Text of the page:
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Broadcast TV in 2019: What's Changing and Why
They’re also much more likely to be watching television across an array of devices at times, often outside of the usual peak TV hours. Their choice in content genres also sets them apart – they have a pronounced interest in other cultures which can translate into the kind of shows they choose to watch.

They even watch TV differently, preferring to “binge watch” episodes rather than watch them in isolation.
tv  stats  video  netflix 
9 hours ago by dancall
RT : Currently locked down in our offices at , due to an active shooter.

Hopefully, this won’t impact some idio…
Netflix  from twitter_favs
23 hours ago by kitoconnell
Marta Fedoriw - from Irena Yarosevych: This is one of my rants...
from Irena Yarosevych:
This is one of my rants about tax policy. Move on if you're not even mildly intrigued. I understand that most people find tax policy to be the big yawn (other than my FB bud Vladimir John), but tax policy determines the well being (or lack of well being) of both individuals and nations. As my financial planning professor said almost day one in class: the essence of personal financial planning is understanding tax policy and rules. How a government designs and enforces tax policies determines who gets to be rich when and how and why. Bluntly put: there are emotive myths we love about the individual "right" to money, who "deserves" wealth, the deeply ingrained belief that the wealthy are wealthy because "they earned it" by being clever and/or hard working and/or smart therefore "deserve" it, etc. (this last myth is almost a core religious value). Not true. What government rules are about how money is to be managed has a lot more to do with wealth than simply good ideas and good energy. Money is one of the most emotion laden topics of life in general, ergo tax policy, while seemingly boring, is actually a minefield of emotions. At it's most neutral, tax policy is how a nation manages money to fullfill its obligations as a government before it's citizens. And the citizens determine (theoretically) the tax policy - ie what kind of revenue the government should have in order to do for me what I need/want it to do. If I don't want it to do anything, then yea, no taxes. If I want it to bring me fresh water and build me a road, ain't gonna happen for free. Me and my neighbor citizens pitch in via taxes to get the road built and fresh water flowing. But what if one of the neighbors decided to use the road and water to bring exotic fruits to us. Sure, we pay her/him for their effort, for the fruit, for his/her initiative and smarts, but also excpect him/her to pay back into the system - i.e. for using more water and causing more wear and tear on the road so that she/he could yes, bring us fruit, which made them the money. but what if he/she only keeps the money and says thanks for the water and road (which now needs repair because of increased use), going to live on my yacht. so while you don't mind paying the gal/guy for the initiative and smarts and labor to bring you fruit, as well as for the fruit itself, you also expect the guy/gal to payback into the system that provided and maintained the infrastructure to do what he/she did. and when they don't, it seems, well, unfair. so that's where government power steps in. ideally, a government will say - we support your hard work, but you must pay back into system via taxes. "I don't want to! I like my money! It was my clever idea!" you hear the fruit neighbor cry! A good government would say "no, pay up". But what if your fruity neighbor says "yo, congressperson" i will pay for your campaign - which will still cost me less than the tax - if you agree that I should not pay the tax at all. and voila. we have netflix.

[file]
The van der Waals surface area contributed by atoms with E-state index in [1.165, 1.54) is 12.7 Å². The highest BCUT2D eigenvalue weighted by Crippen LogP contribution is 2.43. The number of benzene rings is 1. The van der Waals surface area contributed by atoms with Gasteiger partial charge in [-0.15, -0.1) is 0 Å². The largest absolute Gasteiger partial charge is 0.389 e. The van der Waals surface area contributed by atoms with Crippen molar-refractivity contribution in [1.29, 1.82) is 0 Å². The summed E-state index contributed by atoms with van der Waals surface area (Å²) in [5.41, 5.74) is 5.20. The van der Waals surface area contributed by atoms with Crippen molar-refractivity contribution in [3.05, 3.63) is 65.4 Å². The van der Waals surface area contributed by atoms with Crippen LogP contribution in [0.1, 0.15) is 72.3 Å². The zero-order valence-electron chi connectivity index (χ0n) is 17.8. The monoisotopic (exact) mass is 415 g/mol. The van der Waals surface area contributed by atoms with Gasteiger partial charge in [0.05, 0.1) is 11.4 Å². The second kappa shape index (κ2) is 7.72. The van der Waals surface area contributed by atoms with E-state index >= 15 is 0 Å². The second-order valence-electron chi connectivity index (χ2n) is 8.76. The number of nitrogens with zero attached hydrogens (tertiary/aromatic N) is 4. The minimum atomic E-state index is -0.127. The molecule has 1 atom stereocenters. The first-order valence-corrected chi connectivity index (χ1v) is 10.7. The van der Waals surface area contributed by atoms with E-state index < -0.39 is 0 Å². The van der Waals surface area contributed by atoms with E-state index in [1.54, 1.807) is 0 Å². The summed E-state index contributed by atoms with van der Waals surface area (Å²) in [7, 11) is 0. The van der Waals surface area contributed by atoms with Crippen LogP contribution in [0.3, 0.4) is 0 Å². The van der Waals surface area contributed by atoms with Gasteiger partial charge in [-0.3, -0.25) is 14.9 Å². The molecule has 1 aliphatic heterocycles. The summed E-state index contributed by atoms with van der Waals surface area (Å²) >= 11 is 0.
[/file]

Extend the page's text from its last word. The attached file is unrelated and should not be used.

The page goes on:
gov2.0  politics  taxes  economics  netflix  GOP  business  facebook 
yesterday by rgl7194
Netflix Made $845 Million In Profits And Paid $0 In Taxes Under New GOP Tax Law
Chances are you, and everyone else you know, paid more in taxes than Netflix did thanks to the Republican tax plan.
The Institute on Taxation and Economic Policy reports:
“The popular video streaming service Netflix posted its largest-ever U.S. profit in 2018­­—$845 million—on which it didn’t pay a dime in federal or state income taxes. In fact, the company reported a $22 million federal tax rebate.
After a year of speculation and spin, the public is getting its first hard look at how corporate tax law changes under the Tax Cuts and Jobs Act affected the tax-paying habits of corporations. The law sharply reduced the federal corporate rate, expanded some tax breaks and curtailed others. The new tax law took effect at the beginning of 2018, which means that companies are just now closing the books on their first full year under the new rules.
If Netflix’s earnings report is any indication, not much has changed. Many corporations are still able to exploit loopholes and avoid paying the statutory tax rate—only now, that rate is substantially lower.
gov2.0  politics  taxes  economics  netflix  GOP  business 
yesterday by rgl7194
The Clever Thrill Ride of “Russian Doll” | The New Yorker
Emily Nussbaum reviews the Netflix series, which stars Natasha Lyonne and explores raw, affecting themes of mortality and grieving.
netflix  tv 
2 days ago by jbfink
Netflix Has Saved Every Choice You’ve Ever Made in ‘Black Mirror: Bandersnatch' - Motherboard
“They claim they're doing the processing as it's 'necessary' for performing the contract between me and Netflix,” Veale told me. “Is storing that data against my account really 'necessary'?
netflix  GDPR  rights  dataprotection  analytics  contract  datacollection  example 
2 days ago by corrickwales

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